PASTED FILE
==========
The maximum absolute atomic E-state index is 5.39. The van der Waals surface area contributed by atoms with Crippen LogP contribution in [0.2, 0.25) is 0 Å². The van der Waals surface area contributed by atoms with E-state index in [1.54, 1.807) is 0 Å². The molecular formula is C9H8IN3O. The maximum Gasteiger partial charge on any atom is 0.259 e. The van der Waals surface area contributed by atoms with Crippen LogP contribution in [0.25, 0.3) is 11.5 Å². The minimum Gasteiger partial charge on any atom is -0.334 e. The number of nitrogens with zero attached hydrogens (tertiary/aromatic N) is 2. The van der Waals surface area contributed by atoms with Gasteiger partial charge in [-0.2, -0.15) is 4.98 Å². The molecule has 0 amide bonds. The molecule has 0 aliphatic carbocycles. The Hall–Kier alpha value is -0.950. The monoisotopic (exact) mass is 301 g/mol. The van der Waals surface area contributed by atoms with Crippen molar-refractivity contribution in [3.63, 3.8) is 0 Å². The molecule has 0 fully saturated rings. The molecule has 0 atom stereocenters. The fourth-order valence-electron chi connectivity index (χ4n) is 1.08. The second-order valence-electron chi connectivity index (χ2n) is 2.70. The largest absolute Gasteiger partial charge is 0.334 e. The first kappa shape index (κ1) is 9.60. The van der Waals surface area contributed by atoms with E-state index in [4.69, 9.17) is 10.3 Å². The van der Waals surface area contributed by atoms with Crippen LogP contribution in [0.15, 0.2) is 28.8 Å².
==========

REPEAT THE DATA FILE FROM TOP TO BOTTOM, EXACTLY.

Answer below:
The maximum absolute atomic E-state index is 5.39. The van der Waals surface area contributed by atoms with Crippen LogP contribution in [0.2, 0.25) is 0 Å². The van der Waals surface area contributed by atoms with E-state index in [1.54, 1.807) is 0 Å². The molecular formula is C9H8IN3O. The maximum Gasteiger partial charge on any atom is 0.259 e. The van der Waals surface area contributed by atoms with Crippen LogP contribution in [0.25, 0.3) is 11.5 Å². The minimum Gasteiger partial charge on any atom is -0.334 e. The number of nitrogens with zero attached hydrogens (tertiary/aromatic N) is 2. The van der Waals surface area contributed by atoms with Gasteiger partial charge in [-0.2, -0.15) is 4.98 Å². The molecule has 0 amide bonds. The molecule has 0 aliphatic carbocycles. The Hall–Kier alpha value is -0.950. The monoisotopic (exact) mass is 301 g/mol. The van der Waals surface area contributed by atoms with Crippen molar-refractivity contribution in [3.63, 3.8) is 0 Å². The molecule has 0 fully saturated rings. The molecule has 0 atom stereocenters. The fourth-order valence-electron chi connectivity index (χ4n) is 1.08. The second-order valence-electron chi connectivity index (χ2n) is 2.70. The largest absolute Gasteiger partial charge is 0.334 e. The first kappa shape index (κ1) is 9.60. The van der Waals surface area contributed by atoms with E-state index in [4.69, 9.17) is 10.3 Å². The van der Waals surface area contributed by atoms with Crippen LogP contribution in [0.15, 0.2) is 28.8 Å².